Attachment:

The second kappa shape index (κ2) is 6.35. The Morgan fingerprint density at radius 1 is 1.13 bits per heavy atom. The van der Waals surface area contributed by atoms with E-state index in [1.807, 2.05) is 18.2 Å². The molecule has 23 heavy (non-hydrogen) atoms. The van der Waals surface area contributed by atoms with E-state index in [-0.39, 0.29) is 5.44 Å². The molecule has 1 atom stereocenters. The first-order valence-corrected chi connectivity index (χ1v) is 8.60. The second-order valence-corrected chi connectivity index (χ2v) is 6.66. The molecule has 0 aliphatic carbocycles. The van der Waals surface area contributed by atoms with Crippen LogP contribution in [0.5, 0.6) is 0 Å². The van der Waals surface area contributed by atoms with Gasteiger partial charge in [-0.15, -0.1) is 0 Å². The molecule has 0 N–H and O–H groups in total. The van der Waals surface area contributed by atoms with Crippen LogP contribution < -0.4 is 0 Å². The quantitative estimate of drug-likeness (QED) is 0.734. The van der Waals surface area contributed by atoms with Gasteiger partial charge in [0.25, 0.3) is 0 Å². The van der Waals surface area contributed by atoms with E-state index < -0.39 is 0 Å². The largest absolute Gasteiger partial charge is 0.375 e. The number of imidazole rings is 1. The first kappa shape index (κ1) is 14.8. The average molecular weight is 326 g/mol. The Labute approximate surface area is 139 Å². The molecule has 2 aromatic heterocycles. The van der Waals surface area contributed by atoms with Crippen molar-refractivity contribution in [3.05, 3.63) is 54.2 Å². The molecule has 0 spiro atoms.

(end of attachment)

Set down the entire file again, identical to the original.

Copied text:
The second kappa shape index (κ2) is 6.35. The Morgan fingerprint density at radius 1 is 1.13 bits per heavy atom. The van der Waals surface area contributed by atoms with E-state index in [1.807, 2.05) is 18.2 Å². The molecule has 23 heavy (non-hydrogen) atoms. The van der Waals surface area contributed by atoms with E-state index in [-0.39, 0.29) is 5.44 Å². The molecule has 1 atom stereocenters. The first-order valence-corrected chi connectivity index (χ1v) is 8.60. The second-order valence-corrected chi connectivity index (χ2v) is 6.66. The molecule has 0 aliphatic carbocycles. The van der Waals surface area contributed by atoms with Crippen LogP contribution in [0.5, 0.6) is 0 Å². The van der Waals surface area contributed by atoms with Gasteiger partial charge in [-0.15, -0.1) is 0 Å². The molecule has 0 N–H and O–H groups in total. The van der Waals surface area contributed by atoms with Crippen LogP contribution < -0.4 is 0 Å². The quantitative estimate of drug-likeness (QED) is 0.734. The van der Waals surface area contributed by atoms with Gasteiger partial charge in [0.25, 0.3) is 0 Å². The van der Waals surface area contributed by atoms with E-state index < -0.39 is 0 Å². The largest absolute Gasteiger partial charge is 0.375 e. The number of imidazole rings is 1. The first kappa shape index (κ1) is 14.8. The average molecular weight is 326 g/mol. The Labute approximate surface area is 139 Å². The molecule has 2 aromatic heterocycles. The van der Waals surface area contributed by atoms with Crippen molar-refractivity contribution in [3.05, 3.63) is 54.2 Å². The molecule has 0 spiro atoms.